My classroom: contained chaos and wonky laboratory

Something you do all the time in student teaching is reflect. It is a daily requirement that you you sit down with your cooperating teacher and formally/informally discuss what went well, and (in my case) what went terribly wrong.

Like that one time I was teaching some Romantic fireside poetry and had no freakin’ idea what was going on. I think I literally said “I have no clue” during the lesson. I still don’t think I know (or care, really).

But anyway. In student teaching you’re a baby. A baby that has to ‘goo’ and ‘gaahh’ and babble through whatever your curriculum might be—-but at least you have an adult there with you, verbally processing it all. Not to mention your supervisor AND your mentor professors. Reflect, reflect, reflect. It helps you not repeat whatever gawd-awful act you put on the teacher stage.

Something difficult (on most days) during these first years of teaching is to methodically reflect. To specifically replay it all, saying “What didn’t work? What did? How can I change that?” Most of the time I’m like, “Dear lord I don’t even want to think about what just happened.” So I don’t. Bad move.

Bad move, because if I keep repeating the same strategies that are supposed to be working according to some theorist, it can be a trap. Take cooperative learning, for example. Everyone loves cooperative learning—it’s business-oriented and college-oriented, preparing students for college and the real world. I love cooperative learning, especially as an adult. I even find it fun, most of the time. But you cannot expect middle-schoolers to learn cooperatively unless you train them (because they WILL throw things), and then you have to figure out how to train them. If a strategy or technique doesn’t work, then refine it or lose it. If it doesn’t equal learning in that context, then ditch it and don’t waste your time. This is something I didn’t even think or figure out until my second year of teaching.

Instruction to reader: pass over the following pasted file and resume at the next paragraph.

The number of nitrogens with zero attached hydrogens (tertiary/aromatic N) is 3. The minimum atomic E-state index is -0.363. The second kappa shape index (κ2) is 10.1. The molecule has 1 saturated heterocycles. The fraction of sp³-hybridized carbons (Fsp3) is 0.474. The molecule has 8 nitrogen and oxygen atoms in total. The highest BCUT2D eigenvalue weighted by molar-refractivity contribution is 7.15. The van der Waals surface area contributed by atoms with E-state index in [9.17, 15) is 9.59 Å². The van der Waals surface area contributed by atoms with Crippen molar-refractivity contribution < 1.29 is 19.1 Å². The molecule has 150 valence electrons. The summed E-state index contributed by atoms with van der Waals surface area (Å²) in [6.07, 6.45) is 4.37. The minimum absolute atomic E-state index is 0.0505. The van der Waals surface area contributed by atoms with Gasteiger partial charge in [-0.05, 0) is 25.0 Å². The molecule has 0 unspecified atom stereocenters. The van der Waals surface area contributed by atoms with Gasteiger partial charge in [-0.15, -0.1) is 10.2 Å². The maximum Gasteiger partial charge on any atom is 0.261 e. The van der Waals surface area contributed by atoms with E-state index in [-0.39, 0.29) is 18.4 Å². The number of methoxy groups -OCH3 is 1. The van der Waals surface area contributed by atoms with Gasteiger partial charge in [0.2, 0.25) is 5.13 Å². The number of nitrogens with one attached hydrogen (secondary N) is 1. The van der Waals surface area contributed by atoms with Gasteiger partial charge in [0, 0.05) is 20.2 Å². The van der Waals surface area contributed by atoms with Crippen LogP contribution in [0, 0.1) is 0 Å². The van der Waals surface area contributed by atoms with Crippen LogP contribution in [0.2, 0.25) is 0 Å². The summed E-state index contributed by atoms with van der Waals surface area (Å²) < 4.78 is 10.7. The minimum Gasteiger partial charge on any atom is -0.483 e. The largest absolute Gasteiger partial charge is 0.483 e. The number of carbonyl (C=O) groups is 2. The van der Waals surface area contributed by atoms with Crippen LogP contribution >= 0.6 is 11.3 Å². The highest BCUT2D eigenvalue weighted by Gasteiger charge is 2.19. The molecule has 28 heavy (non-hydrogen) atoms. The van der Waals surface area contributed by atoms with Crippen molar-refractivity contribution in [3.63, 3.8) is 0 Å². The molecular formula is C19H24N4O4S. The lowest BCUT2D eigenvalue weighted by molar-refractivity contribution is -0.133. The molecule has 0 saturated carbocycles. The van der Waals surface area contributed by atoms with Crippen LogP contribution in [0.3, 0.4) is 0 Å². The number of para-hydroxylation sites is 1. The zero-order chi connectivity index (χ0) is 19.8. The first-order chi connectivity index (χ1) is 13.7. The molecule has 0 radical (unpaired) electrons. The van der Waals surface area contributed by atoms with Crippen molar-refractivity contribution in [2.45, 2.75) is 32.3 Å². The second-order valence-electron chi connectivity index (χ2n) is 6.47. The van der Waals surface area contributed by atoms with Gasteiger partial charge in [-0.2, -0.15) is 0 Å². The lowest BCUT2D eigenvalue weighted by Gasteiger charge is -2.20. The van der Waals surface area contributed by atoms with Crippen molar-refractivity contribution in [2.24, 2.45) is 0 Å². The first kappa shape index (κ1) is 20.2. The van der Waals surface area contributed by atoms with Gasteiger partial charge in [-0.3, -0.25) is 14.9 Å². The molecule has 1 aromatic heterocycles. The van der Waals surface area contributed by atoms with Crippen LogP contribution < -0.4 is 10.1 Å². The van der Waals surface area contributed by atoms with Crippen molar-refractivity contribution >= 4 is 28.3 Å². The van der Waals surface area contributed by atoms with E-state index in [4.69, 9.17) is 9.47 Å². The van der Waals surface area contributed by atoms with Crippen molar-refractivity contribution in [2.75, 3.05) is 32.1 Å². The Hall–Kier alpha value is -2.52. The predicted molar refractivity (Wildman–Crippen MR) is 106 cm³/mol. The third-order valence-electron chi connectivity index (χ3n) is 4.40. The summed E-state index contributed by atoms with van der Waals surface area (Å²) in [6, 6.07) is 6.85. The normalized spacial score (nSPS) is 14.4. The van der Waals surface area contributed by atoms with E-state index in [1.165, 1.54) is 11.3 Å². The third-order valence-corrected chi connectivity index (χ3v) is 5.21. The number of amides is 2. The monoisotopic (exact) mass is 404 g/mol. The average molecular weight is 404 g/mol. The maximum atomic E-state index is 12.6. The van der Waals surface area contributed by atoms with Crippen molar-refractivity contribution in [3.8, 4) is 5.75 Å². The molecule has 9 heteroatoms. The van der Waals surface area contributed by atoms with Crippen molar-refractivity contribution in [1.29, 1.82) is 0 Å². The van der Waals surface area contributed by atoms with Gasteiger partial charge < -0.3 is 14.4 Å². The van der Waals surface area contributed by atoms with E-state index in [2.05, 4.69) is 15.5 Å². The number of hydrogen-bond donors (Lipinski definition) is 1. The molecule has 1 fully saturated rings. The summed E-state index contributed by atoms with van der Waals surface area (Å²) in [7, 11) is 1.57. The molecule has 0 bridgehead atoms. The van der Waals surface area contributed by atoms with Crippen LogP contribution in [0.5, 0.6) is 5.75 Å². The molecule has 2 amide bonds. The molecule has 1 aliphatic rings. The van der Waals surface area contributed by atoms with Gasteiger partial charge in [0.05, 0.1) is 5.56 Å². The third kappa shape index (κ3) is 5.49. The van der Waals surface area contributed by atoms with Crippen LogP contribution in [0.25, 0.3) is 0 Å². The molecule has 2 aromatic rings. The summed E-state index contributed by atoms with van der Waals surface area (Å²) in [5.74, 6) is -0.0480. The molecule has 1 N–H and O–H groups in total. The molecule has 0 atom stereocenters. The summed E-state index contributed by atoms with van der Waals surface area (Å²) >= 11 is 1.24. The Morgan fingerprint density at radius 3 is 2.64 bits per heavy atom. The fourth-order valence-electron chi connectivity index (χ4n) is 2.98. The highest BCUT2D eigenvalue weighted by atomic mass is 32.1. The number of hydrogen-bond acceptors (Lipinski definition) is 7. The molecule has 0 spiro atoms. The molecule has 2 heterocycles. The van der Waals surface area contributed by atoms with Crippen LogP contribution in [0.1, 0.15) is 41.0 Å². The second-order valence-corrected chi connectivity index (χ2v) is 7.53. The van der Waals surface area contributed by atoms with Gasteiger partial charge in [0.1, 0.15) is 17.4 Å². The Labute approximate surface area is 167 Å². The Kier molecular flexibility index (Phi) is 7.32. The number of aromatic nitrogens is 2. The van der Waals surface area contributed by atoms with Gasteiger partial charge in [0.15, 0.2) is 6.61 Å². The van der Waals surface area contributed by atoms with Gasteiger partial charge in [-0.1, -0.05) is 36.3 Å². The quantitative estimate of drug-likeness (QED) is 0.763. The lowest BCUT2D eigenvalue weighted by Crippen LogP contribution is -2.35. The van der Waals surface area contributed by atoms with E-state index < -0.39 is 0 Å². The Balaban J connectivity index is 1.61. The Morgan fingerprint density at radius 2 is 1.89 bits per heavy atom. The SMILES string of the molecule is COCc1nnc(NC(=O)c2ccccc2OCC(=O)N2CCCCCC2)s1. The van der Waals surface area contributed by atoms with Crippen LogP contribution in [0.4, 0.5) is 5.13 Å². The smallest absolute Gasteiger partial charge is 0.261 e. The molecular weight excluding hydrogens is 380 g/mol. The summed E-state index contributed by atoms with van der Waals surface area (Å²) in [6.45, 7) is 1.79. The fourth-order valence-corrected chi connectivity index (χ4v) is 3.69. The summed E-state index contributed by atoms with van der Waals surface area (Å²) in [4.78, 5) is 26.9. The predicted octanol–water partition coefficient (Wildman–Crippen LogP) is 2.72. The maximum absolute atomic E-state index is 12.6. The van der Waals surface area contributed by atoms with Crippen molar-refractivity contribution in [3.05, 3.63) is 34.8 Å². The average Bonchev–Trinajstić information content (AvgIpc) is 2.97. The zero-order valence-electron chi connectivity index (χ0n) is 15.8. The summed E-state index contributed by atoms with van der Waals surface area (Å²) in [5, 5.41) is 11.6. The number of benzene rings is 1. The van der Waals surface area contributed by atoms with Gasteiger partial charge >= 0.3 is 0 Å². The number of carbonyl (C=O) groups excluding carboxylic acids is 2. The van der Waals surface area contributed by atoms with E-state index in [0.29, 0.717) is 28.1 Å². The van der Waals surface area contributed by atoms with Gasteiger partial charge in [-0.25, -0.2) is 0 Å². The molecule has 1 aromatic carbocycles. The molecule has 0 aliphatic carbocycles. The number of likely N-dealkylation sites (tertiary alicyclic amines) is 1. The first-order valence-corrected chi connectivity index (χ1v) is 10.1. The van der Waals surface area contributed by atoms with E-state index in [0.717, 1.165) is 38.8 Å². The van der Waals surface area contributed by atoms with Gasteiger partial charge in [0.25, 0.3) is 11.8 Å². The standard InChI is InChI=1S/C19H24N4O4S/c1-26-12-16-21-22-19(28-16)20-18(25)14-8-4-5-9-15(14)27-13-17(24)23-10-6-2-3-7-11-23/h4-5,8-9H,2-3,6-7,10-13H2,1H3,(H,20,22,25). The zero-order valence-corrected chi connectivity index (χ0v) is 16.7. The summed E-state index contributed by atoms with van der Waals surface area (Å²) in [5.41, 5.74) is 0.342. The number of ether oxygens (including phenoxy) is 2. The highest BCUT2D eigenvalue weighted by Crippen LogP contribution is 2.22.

I don’t know if this makes me a teaching imbecile or what, but it has taken me two years to realize that if you do not make a swift effort to experiment and take note of the results, you’re flying blind in a wind tunnel of inevitable despair. You will live the insanity fallacy, believing that if you keep doing what you are doing and it’s not working, you should keep doing the same thing because who knows? It may work some day. Nope.

My room is this weird amoeba blob that is different every day because 1. I always have a different group of students in each class, and 2. my curriculum is all my own, without any guidance unless I put forth the effort to seek it out.  And I need a lot of guidance. I think the beauty of it is that it may sometimes be loud, kids may be lying on the floor while writing or sitting on desks, but they’re engaged and some pretty great learning happens.  Some times, less learning happens than should be happening. I have found that when I take time to stop and think like a weird teacher scientist, and write on my brain my observations and reflections, I’m happier and more in control of my teaching. Hopefully, that control will continue to grow.



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